The (Pervasive) External-Illness Model

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Yesterday, I wrote how the illness-as-demon model turns illness into something external to be fought, rather than something internal to be healed, and why it needs to die.

In all fairness, we also talk about medical conditions as if they’re something separate from the person. We say “Bob has OCD,” rather than “Bob’s mind obsesses about certain actions,” even though the second description is more accurate.

(This isn’t an original idea. I read it somewhere, years ago. I can’t recall where, though.)

To me, this is just a quirk of language. I’m not worried about this, in the same way I hate the demon-as-illness model, because while people talk about having illnesses, they still fundamentally understand the illness as something to be healed, rather than something to be shielded against or punched in the nose.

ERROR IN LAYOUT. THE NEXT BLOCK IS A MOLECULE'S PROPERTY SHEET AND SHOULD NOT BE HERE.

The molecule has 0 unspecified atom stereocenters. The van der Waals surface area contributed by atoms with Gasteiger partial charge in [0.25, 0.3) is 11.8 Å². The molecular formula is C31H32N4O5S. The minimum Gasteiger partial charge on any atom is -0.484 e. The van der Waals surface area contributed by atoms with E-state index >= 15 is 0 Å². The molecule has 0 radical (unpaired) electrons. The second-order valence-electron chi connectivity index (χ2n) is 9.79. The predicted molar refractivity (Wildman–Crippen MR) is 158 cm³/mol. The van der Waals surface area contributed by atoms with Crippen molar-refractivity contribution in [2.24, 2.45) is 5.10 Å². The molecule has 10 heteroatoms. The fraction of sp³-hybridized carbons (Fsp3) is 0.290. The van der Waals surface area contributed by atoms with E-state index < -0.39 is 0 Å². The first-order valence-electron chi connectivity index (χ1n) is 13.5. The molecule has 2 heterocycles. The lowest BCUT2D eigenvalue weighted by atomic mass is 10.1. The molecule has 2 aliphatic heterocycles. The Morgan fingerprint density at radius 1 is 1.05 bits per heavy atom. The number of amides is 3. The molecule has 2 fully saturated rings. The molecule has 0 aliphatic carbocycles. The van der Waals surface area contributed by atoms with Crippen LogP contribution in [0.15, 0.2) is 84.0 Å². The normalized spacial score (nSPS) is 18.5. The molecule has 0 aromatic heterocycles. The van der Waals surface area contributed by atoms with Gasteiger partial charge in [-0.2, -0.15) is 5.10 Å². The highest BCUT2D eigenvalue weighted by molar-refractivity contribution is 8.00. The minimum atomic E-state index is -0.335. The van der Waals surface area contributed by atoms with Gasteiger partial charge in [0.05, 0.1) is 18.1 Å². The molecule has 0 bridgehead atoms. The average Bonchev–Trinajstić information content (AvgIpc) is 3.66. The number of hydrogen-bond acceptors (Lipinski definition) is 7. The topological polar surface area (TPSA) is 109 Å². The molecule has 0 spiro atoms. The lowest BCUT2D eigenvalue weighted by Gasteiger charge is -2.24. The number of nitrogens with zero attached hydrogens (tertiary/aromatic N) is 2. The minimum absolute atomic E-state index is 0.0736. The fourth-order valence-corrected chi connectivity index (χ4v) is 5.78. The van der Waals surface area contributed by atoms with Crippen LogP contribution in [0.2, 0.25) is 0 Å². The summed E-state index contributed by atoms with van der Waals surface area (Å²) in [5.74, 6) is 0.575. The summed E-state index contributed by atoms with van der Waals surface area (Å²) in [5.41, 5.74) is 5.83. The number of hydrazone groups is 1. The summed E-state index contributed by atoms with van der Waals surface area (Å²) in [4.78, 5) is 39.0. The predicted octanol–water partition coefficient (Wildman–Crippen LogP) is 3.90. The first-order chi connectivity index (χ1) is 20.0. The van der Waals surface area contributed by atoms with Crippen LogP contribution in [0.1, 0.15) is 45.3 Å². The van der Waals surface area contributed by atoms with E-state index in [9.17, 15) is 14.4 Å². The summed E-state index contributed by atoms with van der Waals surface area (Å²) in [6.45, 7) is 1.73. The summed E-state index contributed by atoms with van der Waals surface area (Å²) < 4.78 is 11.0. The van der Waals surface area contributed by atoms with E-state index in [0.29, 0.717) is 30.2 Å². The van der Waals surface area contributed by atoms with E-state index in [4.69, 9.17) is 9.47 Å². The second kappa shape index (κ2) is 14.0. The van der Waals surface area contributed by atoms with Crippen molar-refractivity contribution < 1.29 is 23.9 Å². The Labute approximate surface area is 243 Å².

Why do we talk about illness as something you have? Probably because it’s comforting for the person, and lets them imagine themselves as a healthy person who just happens to “have” this external illness.

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2 Responses to “The (Pervasive) External-Illness Model”

  1. Ananael Qaa says:

    To be fair, with a lot of illnesses the “has” construction is accurate. A bacteria or virus, after all, is an external agent that causes disease. Really, the issue is more one of linguistic precision. To group, say, bipolar disorder and influenza together in a single class called “illnesses” is kind of odd when you think about it, because they are two completely and utterly different things.

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